The Probationer’s Catechism, Part 1: General Q&As

The following text is from the First Lecture (“General”) of the “Probationer’s Hand-book: Religious, Historical, Doctrinal, Disciplinary and Practical” by Rev. S. Olin Garrison, M.A. The handbook, also known as the Probationer’s Catechism, is a series of lectures in catechetical form, intended to prepare probationary members for full membership in the Methodist Episcopal Church. These outlines could be adapted for a church membership class.

1. What condition is required of those who desire admission on probation into the Methodist Episcopal Church?
The Discipline of the Church names but one condition: on a desire to fiee from the wrath to come, and to be saved from their sins.” —Discipline, 29, (1896.)

2. How will this desire he shown?
By observing the General Rules. (See Appendix.)

3. What is the object of the probationary term?
The object is twofold: (1) To give the probationer an opportunity to study the doctrines, discipline, and general usages of the Church; and (2) To give the Church an opportunity to learn of the piety and general fitness of the probationer for Church membership.

4. How long must one remain on probation?
At least six months. He may remain longer, at his own option or that of the Church.

5. What has the Church a right to expect from the probationer?
(1) That his inner life shall be sincere, that he shall have “a broken and a contrite heart.” (2) That he shall be faithful in the performance of his outward duties, such as attendance on the appointed means of grace, public and private; contributions, according as God prospers him, to the support of the Gospel, and “the various benevolent enterprises of the Church;” diligent study of the doctrines and discipline of the Church.

6. Should a probationer be baptized before his reception into full membership?
He should.*

*Probationers who have not been baptized should be given a separate lecture on Baptism, its nature, design, and mode. Let the pastor call the attention of those baptized in infancy to the baptismal covenant and the relation they bear to it. See Appendix M for the form.

7. Should an unbaptized probationer partake of the Lord’s Supper?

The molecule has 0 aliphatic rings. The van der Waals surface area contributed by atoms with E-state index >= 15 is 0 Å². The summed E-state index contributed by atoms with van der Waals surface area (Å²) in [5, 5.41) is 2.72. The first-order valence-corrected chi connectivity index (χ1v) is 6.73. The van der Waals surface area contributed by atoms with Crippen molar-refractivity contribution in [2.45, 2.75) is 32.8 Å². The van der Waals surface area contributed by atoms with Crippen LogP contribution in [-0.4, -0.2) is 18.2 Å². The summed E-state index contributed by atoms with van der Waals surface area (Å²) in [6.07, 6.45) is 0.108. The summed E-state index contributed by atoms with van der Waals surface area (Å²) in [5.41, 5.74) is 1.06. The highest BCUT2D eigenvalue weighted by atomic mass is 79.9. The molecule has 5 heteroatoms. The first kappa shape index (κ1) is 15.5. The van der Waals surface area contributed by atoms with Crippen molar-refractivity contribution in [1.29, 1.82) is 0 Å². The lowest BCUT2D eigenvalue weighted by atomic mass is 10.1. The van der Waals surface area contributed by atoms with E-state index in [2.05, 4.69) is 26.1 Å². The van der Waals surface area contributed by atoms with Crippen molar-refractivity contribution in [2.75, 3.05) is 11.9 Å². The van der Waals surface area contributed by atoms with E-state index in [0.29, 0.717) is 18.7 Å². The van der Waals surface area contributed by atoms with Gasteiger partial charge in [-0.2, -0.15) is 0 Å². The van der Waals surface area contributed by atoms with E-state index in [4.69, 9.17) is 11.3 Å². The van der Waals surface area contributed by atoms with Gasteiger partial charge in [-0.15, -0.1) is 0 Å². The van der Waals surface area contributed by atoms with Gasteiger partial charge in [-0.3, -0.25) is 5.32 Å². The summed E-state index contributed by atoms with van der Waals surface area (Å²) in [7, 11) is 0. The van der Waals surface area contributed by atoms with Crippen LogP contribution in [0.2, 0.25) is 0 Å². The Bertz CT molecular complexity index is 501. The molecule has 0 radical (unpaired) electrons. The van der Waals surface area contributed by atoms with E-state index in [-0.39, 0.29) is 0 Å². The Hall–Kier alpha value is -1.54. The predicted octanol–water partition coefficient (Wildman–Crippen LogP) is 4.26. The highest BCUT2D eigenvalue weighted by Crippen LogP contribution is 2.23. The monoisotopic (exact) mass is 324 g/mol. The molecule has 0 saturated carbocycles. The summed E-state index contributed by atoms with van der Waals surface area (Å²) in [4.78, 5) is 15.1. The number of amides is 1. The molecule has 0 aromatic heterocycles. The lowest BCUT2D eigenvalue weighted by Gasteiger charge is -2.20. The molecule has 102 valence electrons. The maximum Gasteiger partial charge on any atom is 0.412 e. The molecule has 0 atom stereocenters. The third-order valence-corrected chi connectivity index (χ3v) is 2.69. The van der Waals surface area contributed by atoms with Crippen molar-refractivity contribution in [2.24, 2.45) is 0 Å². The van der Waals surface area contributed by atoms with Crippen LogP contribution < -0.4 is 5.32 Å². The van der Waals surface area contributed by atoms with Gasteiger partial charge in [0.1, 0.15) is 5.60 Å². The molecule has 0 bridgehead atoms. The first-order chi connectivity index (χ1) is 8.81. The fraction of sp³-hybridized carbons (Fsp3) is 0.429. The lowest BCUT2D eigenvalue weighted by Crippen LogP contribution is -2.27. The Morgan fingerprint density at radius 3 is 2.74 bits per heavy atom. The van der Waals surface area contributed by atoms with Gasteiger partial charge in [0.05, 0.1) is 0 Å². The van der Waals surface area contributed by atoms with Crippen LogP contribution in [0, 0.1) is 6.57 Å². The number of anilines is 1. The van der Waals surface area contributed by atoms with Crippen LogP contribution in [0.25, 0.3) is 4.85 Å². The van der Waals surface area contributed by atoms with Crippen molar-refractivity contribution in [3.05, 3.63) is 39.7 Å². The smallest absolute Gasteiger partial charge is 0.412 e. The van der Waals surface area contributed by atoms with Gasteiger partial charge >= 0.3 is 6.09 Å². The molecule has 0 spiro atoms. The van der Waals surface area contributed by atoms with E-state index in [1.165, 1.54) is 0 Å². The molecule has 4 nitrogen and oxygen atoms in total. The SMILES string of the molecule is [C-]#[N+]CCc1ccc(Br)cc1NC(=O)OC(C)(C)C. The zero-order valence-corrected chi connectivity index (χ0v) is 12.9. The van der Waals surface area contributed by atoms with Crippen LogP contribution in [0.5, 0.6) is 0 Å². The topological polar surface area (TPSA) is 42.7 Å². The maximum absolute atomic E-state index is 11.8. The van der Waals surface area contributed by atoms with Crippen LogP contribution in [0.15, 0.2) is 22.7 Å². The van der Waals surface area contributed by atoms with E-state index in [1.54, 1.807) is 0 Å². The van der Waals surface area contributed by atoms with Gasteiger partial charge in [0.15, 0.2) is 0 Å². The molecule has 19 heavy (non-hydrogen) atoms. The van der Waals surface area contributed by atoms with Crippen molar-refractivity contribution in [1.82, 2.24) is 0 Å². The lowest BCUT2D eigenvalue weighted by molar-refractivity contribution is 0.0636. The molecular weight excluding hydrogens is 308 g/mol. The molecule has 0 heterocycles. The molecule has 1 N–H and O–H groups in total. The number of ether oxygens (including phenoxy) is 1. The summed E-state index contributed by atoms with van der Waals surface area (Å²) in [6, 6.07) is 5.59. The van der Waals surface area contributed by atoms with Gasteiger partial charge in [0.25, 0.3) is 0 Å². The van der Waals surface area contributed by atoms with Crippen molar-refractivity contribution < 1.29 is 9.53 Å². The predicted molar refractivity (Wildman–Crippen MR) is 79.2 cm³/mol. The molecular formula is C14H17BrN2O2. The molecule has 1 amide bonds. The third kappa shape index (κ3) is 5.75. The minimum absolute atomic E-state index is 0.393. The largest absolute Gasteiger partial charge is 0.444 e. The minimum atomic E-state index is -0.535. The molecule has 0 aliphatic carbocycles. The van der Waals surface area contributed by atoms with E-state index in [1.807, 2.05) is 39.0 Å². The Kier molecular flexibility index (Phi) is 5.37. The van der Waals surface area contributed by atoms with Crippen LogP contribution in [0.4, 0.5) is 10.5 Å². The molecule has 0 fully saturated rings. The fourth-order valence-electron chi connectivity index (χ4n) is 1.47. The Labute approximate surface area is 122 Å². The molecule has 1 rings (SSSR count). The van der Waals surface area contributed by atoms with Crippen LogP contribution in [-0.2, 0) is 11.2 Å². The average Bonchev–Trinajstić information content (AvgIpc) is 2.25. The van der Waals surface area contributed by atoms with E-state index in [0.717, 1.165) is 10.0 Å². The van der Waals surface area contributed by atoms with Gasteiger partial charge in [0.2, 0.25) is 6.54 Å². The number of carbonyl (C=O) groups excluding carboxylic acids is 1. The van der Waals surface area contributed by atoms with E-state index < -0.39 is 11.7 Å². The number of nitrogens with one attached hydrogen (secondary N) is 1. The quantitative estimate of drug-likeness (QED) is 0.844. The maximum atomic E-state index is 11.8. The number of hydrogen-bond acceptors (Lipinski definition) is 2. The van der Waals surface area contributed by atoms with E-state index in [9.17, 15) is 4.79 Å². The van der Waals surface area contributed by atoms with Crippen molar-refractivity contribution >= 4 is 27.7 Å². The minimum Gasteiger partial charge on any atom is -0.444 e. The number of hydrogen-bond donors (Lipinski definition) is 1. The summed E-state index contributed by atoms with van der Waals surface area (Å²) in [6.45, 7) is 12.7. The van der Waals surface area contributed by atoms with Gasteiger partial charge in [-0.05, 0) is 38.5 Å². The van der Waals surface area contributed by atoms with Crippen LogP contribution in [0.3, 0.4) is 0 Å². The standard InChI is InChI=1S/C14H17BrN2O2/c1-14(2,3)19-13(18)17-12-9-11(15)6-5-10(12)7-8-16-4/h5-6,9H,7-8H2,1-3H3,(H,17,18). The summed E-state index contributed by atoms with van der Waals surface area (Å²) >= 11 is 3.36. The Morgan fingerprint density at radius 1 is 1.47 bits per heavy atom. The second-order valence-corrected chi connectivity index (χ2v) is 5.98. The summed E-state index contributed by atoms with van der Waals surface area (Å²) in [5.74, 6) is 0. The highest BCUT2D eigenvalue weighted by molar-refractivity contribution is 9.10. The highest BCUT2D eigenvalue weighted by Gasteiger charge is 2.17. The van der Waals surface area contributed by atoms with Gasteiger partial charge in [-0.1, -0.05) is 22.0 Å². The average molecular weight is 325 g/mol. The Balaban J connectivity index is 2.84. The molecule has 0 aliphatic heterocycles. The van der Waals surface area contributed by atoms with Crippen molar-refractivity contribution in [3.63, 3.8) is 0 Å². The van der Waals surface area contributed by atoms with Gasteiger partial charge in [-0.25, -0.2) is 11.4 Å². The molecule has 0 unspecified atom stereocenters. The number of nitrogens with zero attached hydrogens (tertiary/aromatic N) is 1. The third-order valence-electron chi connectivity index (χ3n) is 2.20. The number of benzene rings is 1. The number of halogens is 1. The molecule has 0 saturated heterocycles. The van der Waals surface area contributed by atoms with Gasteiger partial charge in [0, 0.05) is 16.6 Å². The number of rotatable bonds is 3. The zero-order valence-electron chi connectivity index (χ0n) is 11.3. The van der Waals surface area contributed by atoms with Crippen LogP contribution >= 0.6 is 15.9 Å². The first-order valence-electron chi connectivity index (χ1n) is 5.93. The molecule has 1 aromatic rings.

It is well that he first be baptized.

8. If a probationer has been baptized in infancy, should his baptism be repeated?It should not. He must, however, before his reception into full membership, solemnly ratify and confirm the baptismal covenant.*

*On the day of reception into full membership let the probationers recite in answer to the 1st question of the “form” the Baptismal Covenant in the Appendix.

9. Is this ratification sacred and binding alike to those who have received infant baptism and to those who have received adult baptism?
It should so be considered.

10. Should a probationer be converted before he is received into full membership?
Yes. For, unless he be truly converted, he cannot reply affirmatively to the Disciplinary question, “Have you saving faith in the Lord Jesus Christ?”

11. What is done with a probationer who backslides?
If he is hopelessly backslidden his name is simply dropped. He cannot be tried.

13. If a probationer desire to change his residence, what should he do with regard to his Church relations?
He should secure from the preacher in charge a probationer’s certificate, and this certificate should be deposited in a Methodist Episcopal Church wherever he may be located. If he find no Methodist Episcopal Church, let him join at once some other evangelical Church.

Continue reading: “The Probationer’s Catechism, Part 2: Q&As on the History of Methodism.”